Non alcoholic fatty liver disease (NAFLD) is the most common liver disease in the USA and may be present in up to 30% of the general population. A subset of patients with NAFLD has non-alcoholic steatohepatitis (NASH), a more severe form of this disease associated with hepatocellular injury, inflammation and varying levels of fibrosis. Patients with NASH are at increased risk of progression to cirrhosis and end-stage liver disease. It is estimated that about 6 million Americans are at risk of developing cirrhosis due to NAFLD. Thus, there is an urgent need to understand the mechanisms whereby patients with NAFLD develop NASH. The "two-hit" hypothesis suggests that the primary insult in NAFLD is insulin resistance and increased circulating free fatty acid levels;NASH may develop in the presence of a "second hit" leading to increased oxidative stress in the liver. A large body of laboratory and clinical data suggests that hepatic iron overload results in production of reactive oxygen species, which may lead to increased liver injury and hepatic fibrogenesis via induction of a number of pathways, many of which involve the redox-sensitive nuclear factor-:B (NF-:B). In a preliminary study of more than 800 subjects enrolled in the NASH Clinical Research Network (CRN), we have found that hepatic iron deposition is present in 35% of NAFLD patients, or an estimated 15 million adult Americans, and that the presence of hepatic iron deposition in reticuloendothelial cells is associated with NASH and advanced fibrosis. By contrast, hepatocellular iron deposition is associated with less severe histologic disease. We are proposing a systems biology approach to identify genomic variants, gene expression profiles and serum and immunohistochemical biomarkers which may explain these dichotomous hepatic iron phenotypes. The proposed studies are feasible, will harness the vast resources of the NASH CRN and will provide an extraordinarily unique opportunity to determine the pathways and mechanisms involved in the pathogenesis of NASH, including but not limited to role of hepatic iron. We believe our results could lead to a greater understanding of the mechanism causing this common but poorly understood liver disease and may lead to novel therapeutic interventions.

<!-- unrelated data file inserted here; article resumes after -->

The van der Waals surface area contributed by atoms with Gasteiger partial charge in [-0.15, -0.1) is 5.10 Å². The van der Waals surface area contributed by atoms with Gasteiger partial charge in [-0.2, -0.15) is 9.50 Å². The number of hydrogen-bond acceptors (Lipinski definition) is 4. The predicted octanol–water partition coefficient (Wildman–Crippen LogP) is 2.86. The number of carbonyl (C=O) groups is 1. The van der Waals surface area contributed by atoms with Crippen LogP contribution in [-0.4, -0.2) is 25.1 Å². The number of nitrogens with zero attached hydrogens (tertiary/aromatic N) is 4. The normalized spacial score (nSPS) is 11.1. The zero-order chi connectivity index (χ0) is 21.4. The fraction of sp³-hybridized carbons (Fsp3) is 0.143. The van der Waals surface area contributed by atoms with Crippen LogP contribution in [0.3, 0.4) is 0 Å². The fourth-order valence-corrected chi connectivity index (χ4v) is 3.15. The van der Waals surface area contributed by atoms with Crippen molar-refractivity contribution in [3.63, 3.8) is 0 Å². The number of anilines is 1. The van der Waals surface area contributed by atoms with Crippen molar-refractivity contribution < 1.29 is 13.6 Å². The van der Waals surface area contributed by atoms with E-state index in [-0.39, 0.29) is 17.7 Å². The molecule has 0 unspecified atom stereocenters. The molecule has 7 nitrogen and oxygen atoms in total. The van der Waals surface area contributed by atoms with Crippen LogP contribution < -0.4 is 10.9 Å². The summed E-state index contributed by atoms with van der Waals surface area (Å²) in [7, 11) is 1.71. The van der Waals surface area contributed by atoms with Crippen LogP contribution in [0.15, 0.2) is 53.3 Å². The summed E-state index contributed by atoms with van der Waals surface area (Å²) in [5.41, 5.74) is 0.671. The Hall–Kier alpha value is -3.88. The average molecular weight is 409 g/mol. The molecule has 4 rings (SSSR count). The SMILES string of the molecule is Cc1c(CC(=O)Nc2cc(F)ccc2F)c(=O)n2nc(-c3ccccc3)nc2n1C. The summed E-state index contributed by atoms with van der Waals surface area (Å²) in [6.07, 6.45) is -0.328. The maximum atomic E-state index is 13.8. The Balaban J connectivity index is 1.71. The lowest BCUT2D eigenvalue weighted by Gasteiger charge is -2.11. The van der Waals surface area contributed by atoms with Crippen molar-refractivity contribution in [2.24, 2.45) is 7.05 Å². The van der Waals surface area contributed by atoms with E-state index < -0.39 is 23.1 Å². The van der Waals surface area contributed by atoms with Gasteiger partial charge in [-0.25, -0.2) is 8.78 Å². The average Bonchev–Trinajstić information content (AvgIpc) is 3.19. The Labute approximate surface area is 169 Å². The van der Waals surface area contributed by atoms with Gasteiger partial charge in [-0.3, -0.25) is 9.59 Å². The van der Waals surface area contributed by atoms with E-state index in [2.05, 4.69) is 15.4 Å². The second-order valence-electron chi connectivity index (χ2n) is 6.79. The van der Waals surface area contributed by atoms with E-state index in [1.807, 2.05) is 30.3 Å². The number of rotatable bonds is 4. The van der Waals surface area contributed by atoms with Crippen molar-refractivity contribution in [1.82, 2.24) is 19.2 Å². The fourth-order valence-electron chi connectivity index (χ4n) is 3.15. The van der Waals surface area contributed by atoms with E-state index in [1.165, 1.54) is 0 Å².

NAFLD is the most common liver disease in Western societies. It is estimated that about 6 million Americans are at risk of developing cirrhosis from nonalcoholic fatty liver disease (NAFLD). We have identified that more than one third of patients with NAFLD have hepatic iron deposition (an estimated 15 million adult Americans) which may contribute to disease progression. The goal of this study is to determine the mechanisms leading to hepatic iron deposition and more severe NAFLD.
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